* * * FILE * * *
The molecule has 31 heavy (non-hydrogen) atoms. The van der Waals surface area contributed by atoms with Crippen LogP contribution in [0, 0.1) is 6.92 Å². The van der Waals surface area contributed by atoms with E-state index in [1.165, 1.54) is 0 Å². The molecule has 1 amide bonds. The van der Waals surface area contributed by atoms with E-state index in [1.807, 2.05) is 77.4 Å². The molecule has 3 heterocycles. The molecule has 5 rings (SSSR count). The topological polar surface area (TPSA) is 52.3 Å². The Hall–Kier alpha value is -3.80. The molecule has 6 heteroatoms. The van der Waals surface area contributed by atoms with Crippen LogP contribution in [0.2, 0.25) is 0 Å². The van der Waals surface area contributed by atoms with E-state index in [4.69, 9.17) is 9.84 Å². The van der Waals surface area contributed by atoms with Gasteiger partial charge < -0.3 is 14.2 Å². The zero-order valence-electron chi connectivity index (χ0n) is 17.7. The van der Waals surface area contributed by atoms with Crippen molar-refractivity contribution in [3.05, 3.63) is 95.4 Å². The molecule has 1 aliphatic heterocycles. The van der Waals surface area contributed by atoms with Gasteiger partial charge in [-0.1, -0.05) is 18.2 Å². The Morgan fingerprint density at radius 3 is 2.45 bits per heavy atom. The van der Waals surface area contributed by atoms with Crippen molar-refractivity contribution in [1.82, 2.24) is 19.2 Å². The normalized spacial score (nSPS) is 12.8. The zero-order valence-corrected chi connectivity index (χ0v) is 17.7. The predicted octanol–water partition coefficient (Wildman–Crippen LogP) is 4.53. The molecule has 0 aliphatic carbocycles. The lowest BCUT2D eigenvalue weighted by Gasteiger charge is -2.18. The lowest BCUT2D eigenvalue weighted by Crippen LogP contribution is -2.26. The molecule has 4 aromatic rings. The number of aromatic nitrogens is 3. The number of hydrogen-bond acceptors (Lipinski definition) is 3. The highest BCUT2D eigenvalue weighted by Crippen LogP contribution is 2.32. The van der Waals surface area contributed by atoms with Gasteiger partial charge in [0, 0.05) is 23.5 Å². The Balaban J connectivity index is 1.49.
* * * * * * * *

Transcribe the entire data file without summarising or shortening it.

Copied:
The molecule has 31 heavy (non-hydrogen) atoms. The van der Waals surface area contributed by atoms with Crippen LogP contribution in [0, 0.1) is 6.92 Å². The van der Waals surface area contributed by atoms with E-state index in [1.165, 1.54) is 0 Å². The molecule has 1 amide bonds. The van der Waals surface area contributed by atoms with E-state index in [1.807, 2.05) is 77.4 Å². The molecule has 3 heterocycles. The molecule has 5 rings (SSSR count). The topological polar surface area (TPSA) is 52.3 Å². The Hall–Kier alpha value is -3.80. The molecule has 6 heteroatoms. The van der Waals surface area contributed by atoms with Crippen LogP contribution in [0.2, 0.25) is 0 Å². The van der Waals surface area contributed by atoms with E-state index in [4.69, 9.17) is 9.84 Å². The van der Waals surface area contributed by atoms with Gasteiger partial charge < -0.3 is 14.2 Å². The zero-order valence-electron chi connectivity index (χ0n) is 17.7. The van der Waals surface area contributed by atoms with Crippen molar-refractivity contribution in [3.05, 3.63) is 95.4 Å². The molecule has 1 aliphatic heterocycles. The van der Waals surface area contributed by atoms with Gasteiger partial charge in [-0.1, -0.05) is 18.2 Å². The Morgan fingerprint density at radius 3 is 2.45 bits per heavy atom. The van der Waals surface area contributed by atoms with Crippen molar-refractivity contribution in [1.82, 2.24) is 19.2 Å². The normalized spacial score (nSPS) is 12.8. The zero-order valence-corrected chi connectivity index (χ0v) is 17.7. The predicted octanol–water partition coefficient (Wildman–Crippen LogP) is 4.53. The molecule has 0 aliphatic carbocycles. The lowest BCUT2D eigenvalue weighted by Gasteiger charge is -2.18. The lowest BCUT2D eigenvalue weighted by Crippen LogP contribution is -2.26. The molecule has 4 aromatic rings. The number of aromatic nitrogens is 3. The number of hydrogen-bond acceptors (Lipinski definition) is 3. The highest BCUT2D eigenvalue weighted by Crippen LogP contribution is 2.32. The van der Waals surface area contributed by atoms with Gasteiger partial charge in [0, 0.05) is 23.5 Å². The Balaban J connectivity index is 1.49.